How shoppers behave and perceive online shopping

Unpredictable shoppers
Today’s shoppers are hard to predict. A large majority carefully plan what they’ll buy, but many admit to buying on impulse. Electronics and clothing take the top spot for popular products and the battle to choose between in-store and online continues.

Research and careful decisions are a regular feat, but shoppers never say never.

To what extent do you agree with the following statements?

I often buy products spontaneously

Shoppers consider themselves quite spontaneous and flexible when it comes to buying online. They can get caught up in the moment. If you show them the right product at the right price at the right time, they’re likely to buy.

I often carefully plan what I buy

Most shoppers take their time to decide. They need to research and get reassurance. Retailers must understand  this and not try to consistently push for a sale, but guide shoppers along the buyer's journey at their own pace.

I often buy products based on advertisement I have seen

Adverts are hard to escape. But shoppers want to make their own decisions. They aren't consciously influenced and prefer to be left alone to discover.

If I see something I want, I buy it

Shoppers frequently act on impulse. Similar to being spontaneous, if you show the right product at the right time, they’re likely to buy.

I often buy products based on inspiration I get online

Shoppers are looking for inspiration and when they find it, it works. When you put time and resources into building a more inspirational shopping experience, you'll reap the rewards.

I typically do a lot of research, before I buy a product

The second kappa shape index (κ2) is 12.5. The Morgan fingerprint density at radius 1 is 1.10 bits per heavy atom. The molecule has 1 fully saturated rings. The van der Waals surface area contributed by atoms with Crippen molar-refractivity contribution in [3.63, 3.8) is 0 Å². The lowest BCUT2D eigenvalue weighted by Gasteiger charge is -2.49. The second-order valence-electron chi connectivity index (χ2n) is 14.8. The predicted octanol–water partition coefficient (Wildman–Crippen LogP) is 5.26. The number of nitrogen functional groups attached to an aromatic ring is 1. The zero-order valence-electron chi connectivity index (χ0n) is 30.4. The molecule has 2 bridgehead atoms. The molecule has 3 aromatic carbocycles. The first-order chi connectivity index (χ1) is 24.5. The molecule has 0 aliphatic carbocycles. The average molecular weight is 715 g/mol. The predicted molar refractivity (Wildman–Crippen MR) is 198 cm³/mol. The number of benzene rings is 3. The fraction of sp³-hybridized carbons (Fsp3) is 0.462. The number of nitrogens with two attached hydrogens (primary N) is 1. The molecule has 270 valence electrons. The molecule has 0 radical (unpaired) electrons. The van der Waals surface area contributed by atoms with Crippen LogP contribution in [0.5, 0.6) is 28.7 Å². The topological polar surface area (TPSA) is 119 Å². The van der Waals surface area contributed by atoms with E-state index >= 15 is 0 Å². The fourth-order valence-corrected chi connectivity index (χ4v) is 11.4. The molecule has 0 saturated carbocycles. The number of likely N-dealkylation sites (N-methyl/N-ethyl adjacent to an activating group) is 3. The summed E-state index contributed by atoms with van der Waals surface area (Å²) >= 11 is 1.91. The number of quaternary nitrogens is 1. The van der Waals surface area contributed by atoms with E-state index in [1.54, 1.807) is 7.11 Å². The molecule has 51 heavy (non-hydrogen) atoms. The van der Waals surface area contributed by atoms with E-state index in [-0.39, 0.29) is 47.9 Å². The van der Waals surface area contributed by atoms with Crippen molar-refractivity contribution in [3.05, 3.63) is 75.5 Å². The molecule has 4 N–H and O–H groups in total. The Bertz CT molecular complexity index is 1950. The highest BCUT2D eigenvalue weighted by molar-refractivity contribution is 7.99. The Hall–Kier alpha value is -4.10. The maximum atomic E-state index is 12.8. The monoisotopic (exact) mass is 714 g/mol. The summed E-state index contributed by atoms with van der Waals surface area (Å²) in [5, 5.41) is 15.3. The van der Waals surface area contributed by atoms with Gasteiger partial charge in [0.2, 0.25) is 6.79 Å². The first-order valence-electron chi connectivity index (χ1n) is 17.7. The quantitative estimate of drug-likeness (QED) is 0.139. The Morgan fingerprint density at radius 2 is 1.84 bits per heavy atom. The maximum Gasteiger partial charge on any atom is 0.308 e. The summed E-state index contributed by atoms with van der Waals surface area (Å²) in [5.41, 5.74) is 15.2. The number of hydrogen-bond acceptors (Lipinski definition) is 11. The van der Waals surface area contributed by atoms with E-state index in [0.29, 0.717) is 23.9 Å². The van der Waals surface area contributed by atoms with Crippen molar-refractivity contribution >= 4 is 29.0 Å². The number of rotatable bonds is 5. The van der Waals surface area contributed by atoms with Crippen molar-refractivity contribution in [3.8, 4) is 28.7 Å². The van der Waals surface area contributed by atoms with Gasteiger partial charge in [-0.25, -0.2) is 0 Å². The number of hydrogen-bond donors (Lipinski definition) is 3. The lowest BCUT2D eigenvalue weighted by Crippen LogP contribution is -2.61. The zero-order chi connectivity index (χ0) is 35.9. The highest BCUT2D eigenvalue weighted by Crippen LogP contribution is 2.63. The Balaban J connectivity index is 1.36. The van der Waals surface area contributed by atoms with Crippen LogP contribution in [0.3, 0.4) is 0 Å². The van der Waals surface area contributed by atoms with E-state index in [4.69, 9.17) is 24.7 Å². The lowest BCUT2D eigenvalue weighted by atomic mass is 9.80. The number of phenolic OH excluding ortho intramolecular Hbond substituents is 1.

Though shoppers can be spontaneous, they prefer to research and consider before buying.

Appeal to impulse
Inspiration clearly plays a big part in online retail. And we predict it'll only get bigger. A large percentage of shoppers already agree they buy spontaneously, so imagine the power your store could have if you inspire those impulsive shoppers.

Online shopping is easy, but there’s still room for improvement.

What is your general perception of buying products online?

Online shopping has become the go-to form of shopping for many of us. Thanks to it now being a regular habit, most shoppers consider online shopping as being easy.

Products often competitive on price and fast delivery top the popularity scale.

Which of the following products do you typically buy online?

As ecommerce and online retail grows, so does the range of products available. Yet as creatures of habit, shoppers stick to what they know. They like getting the best prices online for electronics and books, but prefer to buy more immediate items like food and cleaning items in store.

Online products are worth the wait
There’s such a wide variety of products available online these days. Yet it’s no surprise that products not necessarily needed immediately or unavailable in standard supermarkets are the most common online purchases.

The physical touch and immediate satisfaction that comes with in-store shopping is simply unbeatable.

What is your primary reason for buying products in a physical store?

"Prefer to see and feel an item"
"Can see, touch, try it on"
"No waiting for delivery"
"Ability to see and take products immediately"
"High delivery fees"
"Customer Service"
"I get to see the product. Images can be deceiving"

Yet ease, convenience and price comparison are the biggest reasons to buy online.

What is your primary reason for buying products online?

"Ease, range, price"
"Ease of finding products at the best price"
"Delivery to home"
"More choice. You can buy things online which aren't available in stores"
"Greater variety to choose from"
"Availability and competitive price"
"Easy, I don't have to rush to buy"
"The 98% of online shoppers not yet ready to buy are browsing. They’re looking around for inspiration. Checking out product specifications and product use. Comparing product ‘A’ with ‘B’ within the retailers’ assortment. To cater to them, retailers need to provide detailed product guides, how-to's and highlight contextual product images. By being inspiring and helpful retailers should see that this strategy will end up having a positive effect on the total conversion rate."
Hannu Vangsgaard, Digital Acceleration Consultant

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